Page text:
"This, then is our desert:
to live facing despair,
but not to consent.
To trample it down under hope in the Cross.
To wage war against despair unceasingly.
That war is our wilderness.
If we wage it courageously,
we will find Christ at our side.
If we cannot face it,
we will never find him."
Tuesday, 23 February 2010
Amid the cold, cold winter
They are calling it the worst winter for thirty years and it is not over yet. This morning dawned cold and grey and then the snow started to descend furiously once again. Spring is by no means here yet. Daffodils, in recent years in flower well before St David’s Day, are keeping their heads down and only the snowdrops are braving the icy winds. In my, not very British, vicarage garden I’m beginning to see the casualties of the harsh winter – a few palm trees whose leaves are ringed and burnt by frost, some scorched myrtle bushes and a very forlorn-looking acacia – no yellow flowers against a blue February sky this year!
Lenten reading this year? I’m re-reading von Balthasar’s Mysterium Pascale; one can’t do that often enough. Also, catching up with what is largely a hidden history even for Anglo-Catholics, something we have consciously or unconsciously preferred not to confront, by reading (unaccountably for the first time), Evelyn Waugh’s ‘Edmund Campion,’ the poems of St Robert Southwell, and Joseph Pierce’s intriguing ‘The Quest for Shakespeare.’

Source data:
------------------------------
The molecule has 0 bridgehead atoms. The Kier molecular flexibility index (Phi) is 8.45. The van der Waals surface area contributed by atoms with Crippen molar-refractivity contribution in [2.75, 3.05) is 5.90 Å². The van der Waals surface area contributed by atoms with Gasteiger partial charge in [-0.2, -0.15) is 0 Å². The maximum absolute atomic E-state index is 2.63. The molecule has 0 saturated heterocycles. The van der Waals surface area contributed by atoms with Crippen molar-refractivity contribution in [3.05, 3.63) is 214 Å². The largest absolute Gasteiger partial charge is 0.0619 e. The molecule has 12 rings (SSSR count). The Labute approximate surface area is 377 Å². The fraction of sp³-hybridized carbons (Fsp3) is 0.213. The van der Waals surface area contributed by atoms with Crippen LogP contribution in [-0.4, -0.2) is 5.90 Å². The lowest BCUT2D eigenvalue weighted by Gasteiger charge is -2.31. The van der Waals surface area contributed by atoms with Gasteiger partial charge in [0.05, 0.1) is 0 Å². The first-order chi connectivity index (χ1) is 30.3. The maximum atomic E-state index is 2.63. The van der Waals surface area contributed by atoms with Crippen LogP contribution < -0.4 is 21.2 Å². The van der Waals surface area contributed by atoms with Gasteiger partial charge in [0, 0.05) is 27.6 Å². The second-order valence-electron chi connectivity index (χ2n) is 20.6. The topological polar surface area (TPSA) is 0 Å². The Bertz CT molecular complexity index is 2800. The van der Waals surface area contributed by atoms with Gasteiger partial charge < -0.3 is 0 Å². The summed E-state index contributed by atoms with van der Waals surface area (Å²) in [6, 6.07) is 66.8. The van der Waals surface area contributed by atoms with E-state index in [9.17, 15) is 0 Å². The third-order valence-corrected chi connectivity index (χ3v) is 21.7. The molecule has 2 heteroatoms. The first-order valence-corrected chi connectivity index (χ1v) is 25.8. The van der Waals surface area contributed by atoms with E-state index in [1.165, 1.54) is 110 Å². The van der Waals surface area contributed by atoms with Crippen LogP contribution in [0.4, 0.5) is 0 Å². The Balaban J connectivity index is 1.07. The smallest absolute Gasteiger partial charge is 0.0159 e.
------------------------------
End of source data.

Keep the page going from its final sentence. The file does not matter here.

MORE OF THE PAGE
One of the most important aspects of Lent is the struggle against self-deception. We Anglicans are very good at self-deception, believing that to every theological problem there must exist a necessary compromise or synthesis which itself is capable of revealing more of the truth. Well, as the (very anti-Christian) Gershwin lyric says, “it ain’t necessarily so.”
I now, somewhat reluctantly I admit, see Anglo-Catholicism not, as some have argued persuasively, as the ultimate exercise in ecclesial self-deception, but as a necessary paradox, pointing out to history that the Church is God’s, and God’s alone, however man may purport to change it or “reform” it or use it as a mechanism for earthly power and control, and it is God’s will that his Church be one.
It’s for that reason, and now for that reason only, that I recognise the “validity” of what we do and the sacraments we celebrate. Corrupt monarchs, self-serving parliaments and heretical provincial synods can do nothing to challenge Christ’s ultimate ownership of his mystical body, and truth and grace will survive and burst into flower at a springtime of his own choosing. That seems to be the history of the broken fragment of western Christendom known as the Church of England or, if you must, “Anglicanism.” Andrewes and the Caroline Divines emerge from the prevailing Calvinism of Elizabethan England, and Newman and the Tractarians spring up from the unpromising soil poisoned by eighteenth century latitudinarianism.